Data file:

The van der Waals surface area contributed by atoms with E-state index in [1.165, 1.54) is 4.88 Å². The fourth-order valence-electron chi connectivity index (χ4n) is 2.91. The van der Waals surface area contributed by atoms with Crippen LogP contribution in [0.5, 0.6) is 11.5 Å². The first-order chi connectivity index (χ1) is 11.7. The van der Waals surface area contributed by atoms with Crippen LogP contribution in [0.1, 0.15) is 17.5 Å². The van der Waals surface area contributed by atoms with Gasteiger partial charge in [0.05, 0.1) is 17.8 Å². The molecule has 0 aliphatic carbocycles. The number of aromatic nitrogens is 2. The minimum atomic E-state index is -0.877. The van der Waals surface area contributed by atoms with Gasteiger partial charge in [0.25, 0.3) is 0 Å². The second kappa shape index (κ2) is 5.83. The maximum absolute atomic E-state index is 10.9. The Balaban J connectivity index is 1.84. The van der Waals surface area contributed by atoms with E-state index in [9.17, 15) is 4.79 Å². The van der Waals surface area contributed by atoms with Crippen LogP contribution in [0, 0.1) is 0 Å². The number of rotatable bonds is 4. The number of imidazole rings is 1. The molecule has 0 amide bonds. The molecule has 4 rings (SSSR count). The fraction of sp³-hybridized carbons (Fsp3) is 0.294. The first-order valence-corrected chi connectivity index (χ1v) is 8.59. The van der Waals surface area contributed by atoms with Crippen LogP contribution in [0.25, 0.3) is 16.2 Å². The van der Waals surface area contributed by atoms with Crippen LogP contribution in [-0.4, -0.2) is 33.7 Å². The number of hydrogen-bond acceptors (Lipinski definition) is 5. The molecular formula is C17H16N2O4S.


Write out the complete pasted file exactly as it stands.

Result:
The van der Waals surface area contributed by atoms with E-state index in [1.165, 1.54) is 4.88 Å². The fourth-order valence-electron chi connectivity index (χ4n) is 2.91. The van der Waals surface area contributed by atoms with Crippen LogP contribution in [0.5, 0.6) is 11.5 Å². The first-order chi connectivity index (χ1) is 11.7. The van der Waals surface area contributed by atoms with Crippen LogP contribution in [0.1, 0.15) is 17.5 Å². The van der Waals surface area contributed by atoms with Gasteiger partial charge in [0.05, 0.1) is 17.8 Å². The molecule has 0 aliphatic carbocycles. The number of aromatic nitrogens is 2. The minimum atomic E-state index is -0.877. The van der Waals surface area contributed by atoms with Gasteiger partial charge in [0.25, 0.3) is 0 Å². The second kappa shape index (κ2) is 5.83. The maximum absolute atomic E-state index is 10.9. The Balaban J connectivity index is 1.84. The van der Waals surface area contributed by atoms with E-state index in [9.17, 15) is 4.79 Å². The van der Waals surface area contributed by atoms with Crippen LogP contribution in [0, 0.1) is 0 Å². The number of rotatable bonds is 4. The number of imidazole rings is 1. The molecule has 0 amide bonds. The molecule has 4 rings (SSSR count). The fraction of sp³-hybridized carbons (Fsp3) is 0.294. The first-order valence-corrected chi connectivity index (χ1v) is 8.59. The van der Waals surface area contributed by atoms with Crippen LogP contribution in [0.25, 0.3) is 16.2 Å². The van der Waals surface area contributed by atoms with Crippen LogP contribution in [-0.4, -0.2) is 33.7 Å². The number of hydrogen-bond acceptors (Lipinski definition) is 5. The molecular formula is C17H16N2O4S.